People have been forecasting the death of the PC for years, and while all that noise is clearly overblown, there is one segment of the computing world that should probably go away: the traditional clamshell laptop. Now I’m not saying we should do away with notebooks PCs as we know them or more specialised notebooks like mobile workstations or gaming laptops, I just think it’s past time we replaced all the boring old notebooks with 2-in-1s.
All images: Sam Rutherford/Gizmodo
AU Editor’s Note: The Lenovo Yoga 920 isn’t available in Australia yet, but we’ll let you know when it comes out here. — Cam
There’s not a single thing a normal clamshell can do that a 2-in-1 can’t, and it’s been 15 years since the first convertible came out, so it’s not like you have to shell out a big premium for that added flexibility either. And for years, Lenovo’s line of Yoga 2-in-1s have been among the best thanks to flexible hybrids with solid (and pretty sleek) builds and top-notch specs that were held together by the best hinge in the business.
On the new Yoga 920, that package is getting even better thanks to the addition of full Windows Pen and Ink support and new far-field microphones that in a number of ways have turned the Lenovo’s new high-end Yoga into the computer the Surface Laptop wishes it could be. Starting at $US1,300, the Yoga 920 costs $US300 less than a comparable Surface Laptop despite having the same 8GB of RAM and 256GB SSD. And for all that extra money, the Surface Laptop’s biggest advantage is really just its 13.5-inch screen which has a slightly higher 2256×1504 pixel resolution when compared to the Yoga 920’s 13-inch touchscreen at 1920x1080p.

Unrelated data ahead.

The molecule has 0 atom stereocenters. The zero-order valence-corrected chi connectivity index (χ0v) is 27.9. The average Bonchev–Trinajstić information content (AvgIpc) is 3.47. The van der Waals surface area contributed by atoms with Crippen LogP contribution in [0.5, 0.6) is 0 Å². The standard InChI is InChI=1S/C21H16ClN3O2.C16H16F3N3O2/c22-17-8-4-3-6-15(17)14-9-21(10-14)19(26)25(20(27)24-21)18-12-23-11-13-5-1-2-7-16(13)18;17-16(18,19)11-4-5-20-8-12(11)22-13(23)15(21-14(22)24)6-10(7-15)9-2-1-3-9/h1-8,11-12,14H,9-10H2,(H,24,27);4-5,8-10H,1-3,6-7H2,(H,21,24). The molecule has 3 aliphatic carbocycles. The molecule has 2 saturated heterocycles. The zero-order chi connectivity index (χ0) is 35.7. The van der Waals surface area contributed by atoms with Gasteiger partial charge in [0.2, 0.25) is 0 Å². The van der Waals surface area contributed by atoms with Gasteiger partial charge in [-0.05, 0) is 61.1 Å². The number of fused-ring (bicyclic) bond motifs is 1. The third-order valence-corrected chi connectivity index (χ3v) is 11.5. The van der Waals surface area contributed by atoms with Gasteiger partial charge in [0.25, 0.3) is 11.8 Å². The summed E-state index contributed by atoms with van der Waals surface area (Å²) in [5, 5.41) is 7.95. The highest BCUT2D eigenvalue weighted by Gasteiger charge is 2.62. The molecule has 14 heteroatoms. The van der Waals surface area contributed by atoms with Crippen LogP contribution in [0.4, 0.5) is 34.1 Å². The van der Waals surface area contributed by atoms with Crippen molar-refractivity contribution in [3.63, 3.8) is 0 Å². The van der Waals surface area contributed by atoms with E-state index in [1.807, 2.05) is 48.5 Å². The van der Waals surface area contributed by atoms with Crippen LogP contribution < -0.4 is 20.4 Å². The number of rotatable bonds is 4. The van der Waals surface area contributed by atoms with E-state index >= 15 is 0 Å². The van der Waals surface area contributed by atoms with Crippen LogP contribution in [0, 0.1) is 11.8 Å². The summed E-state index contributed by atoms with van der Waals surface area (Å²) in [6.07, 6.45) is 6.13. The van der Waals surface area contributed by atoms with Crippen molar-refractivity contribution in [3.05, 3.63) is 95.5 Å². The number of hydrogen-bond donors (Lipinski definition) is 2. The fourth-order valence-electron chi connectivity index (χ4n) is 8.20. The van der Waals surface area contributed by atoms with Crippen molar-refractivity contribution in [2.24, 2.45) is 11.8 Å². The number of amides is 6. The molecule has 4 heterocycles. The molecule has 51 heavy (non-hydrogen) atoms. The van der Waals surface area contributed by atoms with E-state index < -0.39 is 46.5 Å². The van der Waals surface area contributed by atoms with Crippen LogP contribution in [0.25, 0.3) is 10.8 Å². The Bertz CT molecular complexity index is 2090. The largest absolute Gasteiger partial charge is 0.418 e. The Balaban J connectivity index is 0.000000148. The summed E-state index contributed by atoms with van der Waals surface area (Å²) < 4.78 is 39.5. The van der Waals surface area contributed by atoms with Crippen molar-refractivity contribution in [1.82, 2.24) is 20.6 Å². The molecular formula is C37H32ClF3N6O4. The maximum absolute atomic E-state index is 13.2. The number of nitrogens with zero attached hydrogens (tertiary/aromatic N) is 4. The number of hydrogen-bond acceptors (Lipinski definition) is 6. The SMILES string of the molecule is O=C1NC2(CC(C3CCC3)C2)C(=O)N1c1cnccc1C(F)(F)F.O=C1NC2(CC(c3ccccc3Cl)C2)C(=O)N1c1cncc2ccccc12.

A quick flip and the Yoga 920 turns into a great web browsing device.
Meanwhile, the Yoga 920 has a screen that bends back all the way, transforming it into a presentation device or a big ‘ole tablet depending on your needs, more ports thanks to a healthy mix of two USB-C ports with support for Thunderbolt 3 and a USB 3.0 Type-A port, and even a built-in fingerprint reader with support for Windows Hello as part of its standard kit. But more importantly, the Yoga 920 also comes equipped with one of Intel’s latest 8th-gen CPUs, which offers a pretty meaningful improvement in performance over systems still saddled with last year’s processors.
On our photo editing test, the Yoga 920’s Core i7-8550U CPU resized 22 20-megapixel photos in just 50 seconds, which is 25 per cent faster than laptops with 7th-gen Core i7 CPUs including Dell’s XPS 13 (69.6 seconds), HP’s Spectre x360 (67.9 seconds) and the LG Gram 14 (69.1 seconds). Results from Geekbench 4 back up our real-world tests too, as the Yoga 920 posted noticeably higher CPU benchmarks for both single and multi-core performance, especially on the latter which scored almost twice as high thanks to the 8th-gen chip’s higher core count (four cores for 8th-gen, two cores for 7th-gen).
I would have liked to see Lenovo also offer a model with an 8th-gen Core i5 CPU, in hopes of knocking down the system’s starting price to something closer to $US1,000, however it seems that’s not the cards. What’s even more important though, is that all this speed doesn’t really affect the Yoga 920’s endurance.